If you want to save money, time, improve your fitness, and add enjoyment to your trip to work, commuting by bicycle may be the answer. Here are some tips to get you started:
Trips of four miles or less are good candidates for commuting by bicycle.
A typical commute of 3 – 4 miles takes approximately 15 – 25 minutes and may actually take less time door to door than traveling by automobile. For longer trips you might combine commuting with recreation/fitness by using your bike for part of the trip. Drive part of the way with your bike in the car, then cycle the last few miles. You can gradually increase the distance you cycle and may eventually find yourself biking the entire distance, or use your bike to cycle to access transit and pick it up on the way home. If there are no bike lockers or bike racks at the stop or station, you may be able to make arrangements to part your bike at a nearby lot or rent storage space.
Do some exploring to find the best route.
You may discover that the best route is not necessarily the one with the least traffic. Other considerations are directness, smoothness of pavement, absence of hazards such as blind intersections, stream flow type sewer grates, railroad tracks, number of signals or stop signs, terrain, amount of truck or bus traffic, the existence of paved shoulders, the availability of designated facilities such as bike lanes, signed routes or shared use paths, and the width of outside lanes. If the outside lane is wide enough to accommodate both a car and a bicycle, that road may be better for bicycling than a narrow street with less traffic.
Know how to ride your bike!
If you are a bit rusty, get out your bike and practice. Develop your riding skills so you will be able to confidently handle more difficult riding situations.
Obey the rules of the road.
In New Jersey, as in most states, bicyclists have the same rights and responsibilities as drivers of motor vehicles. Ride with traffic, never facing it. Observe signals, stop and yield signs. Remember: sidewalks are for pedestrians.
Watch for cars pulling out of driveways or making turns. Where there is parking, watch for car doors opening. Be alert for road hazards such as sewer grates, potholes, glass and other debris. Don’t ride out to avoid these unless you’ve checked to see that no traffic is overtaking you on your left. Cross railroad tracks at right angles or your wheel might get trapped in the flangeway. Don’t foolishly assert your claim to the right-of-way. Use discretion.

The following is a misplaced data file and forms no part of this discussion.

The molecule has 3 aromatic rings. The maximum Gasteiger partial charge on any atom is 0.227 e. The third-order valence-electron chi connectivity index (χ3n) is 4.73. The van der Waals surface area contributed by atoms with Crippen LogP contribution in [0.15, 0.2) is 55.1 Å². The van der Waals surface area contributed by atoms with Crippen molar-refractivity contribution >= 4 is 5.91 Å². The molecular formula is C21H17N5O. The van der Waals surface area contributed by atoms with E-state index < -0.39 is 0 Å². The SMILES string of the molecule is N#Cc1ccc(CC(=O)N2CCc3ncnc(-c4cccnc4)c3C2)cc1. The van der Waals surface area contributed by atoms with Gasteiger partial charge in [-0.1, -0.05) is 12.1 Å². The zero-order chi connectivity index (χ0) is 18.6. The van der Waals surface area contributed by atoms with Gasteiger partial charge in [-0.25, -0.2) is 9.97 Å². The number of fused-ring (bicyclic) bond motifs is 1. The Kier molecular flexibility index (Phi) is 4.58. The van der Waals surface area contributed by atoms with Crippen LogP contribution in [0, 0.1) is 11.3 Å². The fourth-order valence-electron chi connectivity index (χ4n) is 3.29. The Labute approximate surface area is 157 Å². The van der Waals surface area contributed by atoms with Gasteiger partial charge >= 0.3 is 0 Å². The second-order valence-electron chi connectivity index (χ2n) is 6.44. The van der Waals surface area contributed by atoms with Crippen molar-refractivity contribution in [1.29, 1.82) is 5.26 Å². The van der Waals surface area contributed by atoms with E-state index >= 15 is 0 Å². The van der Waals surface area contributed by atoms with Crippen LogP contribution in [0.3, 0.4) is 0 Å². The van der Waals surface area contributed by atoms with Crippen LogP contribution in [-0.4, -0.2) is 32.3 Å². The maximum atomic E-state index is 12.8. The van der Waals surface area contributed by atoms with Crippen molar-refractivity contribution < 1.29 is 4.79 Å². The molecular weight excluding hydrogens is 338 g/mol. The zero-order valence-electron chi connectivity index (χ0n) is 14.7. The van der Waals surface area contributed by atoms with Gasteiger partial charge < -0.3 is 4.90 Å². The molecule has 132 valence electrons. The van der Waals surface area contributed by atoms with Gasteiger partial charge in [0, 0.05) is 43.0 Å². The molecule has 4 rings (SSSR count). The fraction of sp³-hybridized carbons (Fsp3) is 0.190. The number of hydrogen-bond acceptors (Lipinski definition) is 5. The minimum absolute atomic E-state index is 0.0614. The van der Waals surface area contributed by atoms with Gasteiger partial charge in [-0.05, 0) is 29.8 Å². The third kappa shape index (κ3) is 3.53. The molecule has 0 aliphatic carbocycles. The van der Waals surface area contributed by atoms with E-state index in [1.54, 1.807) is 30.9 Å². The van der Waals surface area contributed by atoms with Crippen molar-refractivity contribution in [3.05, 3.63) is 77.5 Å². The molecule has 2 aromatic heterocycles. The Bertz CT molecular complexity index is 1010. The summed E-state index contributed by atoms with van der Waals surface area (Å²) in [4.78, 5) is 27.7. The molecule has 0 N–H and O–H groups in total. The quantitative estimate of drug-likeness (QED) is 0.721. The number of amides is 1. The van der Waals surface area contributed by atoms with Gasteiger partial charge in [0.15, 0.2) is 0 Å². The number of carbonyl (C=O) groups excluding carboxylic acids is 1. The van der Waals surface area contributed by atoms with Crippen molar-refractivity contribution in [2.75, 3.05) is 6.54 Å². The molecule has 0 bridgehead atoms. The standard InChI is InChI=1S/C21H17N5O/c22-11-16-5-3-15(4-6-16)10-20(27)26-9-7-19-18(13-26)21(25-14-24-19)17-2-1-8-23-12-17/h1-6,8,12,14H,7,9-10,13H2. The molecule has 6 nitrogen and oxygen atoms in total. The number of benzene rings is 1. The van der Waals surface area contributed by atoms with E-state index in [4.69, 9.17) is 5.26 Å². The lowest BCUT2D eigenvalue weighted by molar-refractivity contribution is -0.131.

Select proper lane position for the situation.
- Between intersections, keep as far right as practical. Don’t “hug the curb” where debris collects or where you won’t be visible to motorists. Move left to pass slow traffic or obstacles (but check for overtaking traffic). If the outside lane plus shoulder (if available) is too narrow for side-by-side sharing with motor vehicles, move toward the middle of the lane (i.e., “take the lane”) to indicate that motorized traffic must change lanes to pass safely.
- When approaching and at intersections, determine your lane and position within the lane by the direction you want to go. Position yourself so your intentions are clear. If there is only one lane for travel in your direction, approach the intersection in the part of that lane that corresponds to the direction you are going. When you have a choice of lanes to use, ride in the right-most lane that goes in the direction you want to go.
- If you want to make a left turn and you sense that conditions are too difficult for your skill level, you may make a “pedestrian” left-hand turn by riding to the far side of the intersection and walking your bike across when conditions permit.
Signal your intentions to other traffic.